U.S. livestock: Short-covering rallies CME live cattle

Chicago | Reuters — Chicago Mercantile Exchange live cattle futures closed higher on Monday, helped by short covering and futures’ discounts to last week’s cash prices, traders said.

April live cattle closed 0.825 cent/lb. higher at 125.55 cents, and June ended 1.95 cents/lb. higher at 116.6 cents (all figures US$).

Last week, market-ready, or cash, cattle in the U.S. Plains fetched $125 to $128/cwt, compared with $133 to $136 the week before, said feedlot sources.

Friday’s mildly bullish U.S. Department of Agriculture monthly cattle and cold storage reports encouraged futures buyers.

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USDA’s monthly Cattle on Feed report last Friday showed fewer cattle placed in feedlots in March than a year ago.

“The Cattle on Feed report simply was not as bearish as so many people were expecting. And there wasn’t any reason to beat them (futures) up,” said independent livestock futures trader Dan Norcini.

Friday’s government monthly cold storage report showed last month’s total beef inventory at 466.9 million lbs., down five per cent from February and down three per cent from a year ago.

April feeder cattle, which will expire on Thursday, closed 1.925 cents/lb. lower at 146.025 cents. May ended up 0.8 cent at 143.25 cents, and August ended 1.15 cents higher at 143.25 cents.

Cash feeder cattle prices that fell as much as $4/cwt weighed on CME April feeder cattle futures.

Remaining feeder cattle contracts followed CME’s live cattle market higher.

Lower hog market settlement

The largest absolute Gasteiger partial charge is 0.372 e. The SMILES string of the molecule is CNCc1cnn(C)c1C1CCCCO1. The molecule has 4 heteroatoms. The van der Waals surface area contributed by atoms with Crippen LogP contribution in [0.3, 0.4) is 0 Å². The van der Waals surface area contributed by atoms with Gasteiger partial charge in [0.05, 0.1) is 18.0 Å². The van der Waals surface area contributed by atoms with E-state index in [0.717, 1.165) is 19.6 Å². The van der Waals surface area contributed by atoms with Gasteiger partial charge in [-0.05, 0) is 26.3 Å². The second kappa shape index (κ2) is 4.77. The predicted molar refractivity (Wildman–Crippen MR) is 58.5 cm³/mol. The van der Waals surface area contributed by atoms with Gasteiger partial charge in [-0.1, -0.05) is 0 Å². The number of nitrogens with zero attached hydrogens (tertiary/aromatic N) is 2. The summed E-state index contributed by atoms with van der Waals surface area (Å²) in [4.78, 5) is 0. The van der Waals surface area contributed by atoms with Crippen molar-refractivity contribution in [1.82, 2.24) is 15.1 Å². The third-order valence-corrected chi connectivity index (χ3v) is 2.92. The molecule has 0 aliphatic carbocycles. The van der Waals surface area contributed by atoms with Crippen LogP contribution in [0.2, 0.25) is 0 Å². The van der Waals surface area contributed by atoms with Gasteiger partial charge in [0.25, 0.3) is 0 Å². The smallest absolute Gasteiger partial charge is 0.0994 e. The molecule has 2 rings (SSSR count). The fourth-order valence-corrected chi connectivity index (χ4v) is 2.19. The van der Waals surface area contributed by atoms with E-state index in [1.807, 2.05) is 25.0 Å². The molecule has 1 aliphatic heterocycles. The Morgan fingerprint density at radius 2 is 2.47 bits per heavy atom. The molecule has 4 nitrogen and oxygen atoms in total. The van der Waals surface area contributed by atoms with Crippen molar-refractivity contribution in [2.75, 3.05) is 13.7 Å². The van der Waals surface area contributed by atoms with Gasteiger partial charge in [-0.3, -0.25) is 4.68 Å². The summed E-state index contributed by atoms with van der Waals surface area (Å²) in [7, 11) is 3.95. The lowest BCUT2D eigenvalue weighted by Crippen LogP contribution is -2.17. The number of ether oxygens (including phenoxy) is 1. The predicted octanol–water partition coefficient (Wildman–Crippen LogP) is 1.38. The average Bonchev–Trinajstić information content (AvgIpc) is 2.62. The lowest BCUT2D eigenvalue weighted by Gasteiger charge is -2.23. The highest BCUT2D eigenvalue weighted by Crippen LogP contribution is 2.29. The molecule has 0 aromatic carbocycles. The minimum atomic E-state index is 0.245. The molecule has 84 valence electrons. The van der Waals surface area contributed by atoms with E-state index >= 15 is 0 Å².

CME lean hog futures’ premiums to the exchange’s hog index for April 21 at 67.68 cents pressured contracts, traders said.

Thinly traded May ended 0.775 cent/lb. lower at 74.925 cents, and most-active June finished down 0.375 cent at 78.45 cents.

Investors eyed the morning’s cash price in Iowa/Minnesota at $65.72/cwt, $1.59 lower than on Friday in extremely light volume, based on the government’s direct hog market report.

Regional hog dealers quoted cash hog prices in the Midwest Monday morning at steady to up 50 cents/cwt from Friday.

“We’ll keep grinding about 50 cents higher in the near term because it’s that time of year when the numbers (supplies) tighten up,” a Midwest hog dealer said.

Dealers and analysts said a stretch of warm, dry weather is needed for barbecuing in order to drive cutout prices higher.

Monday morning’s wholesale pork, or cutout, price at $80.14/cwt was up 38 cents from Friday, according to USDA data.

Theopolis Waters reports on livestock markets for Reuters from Chicago.

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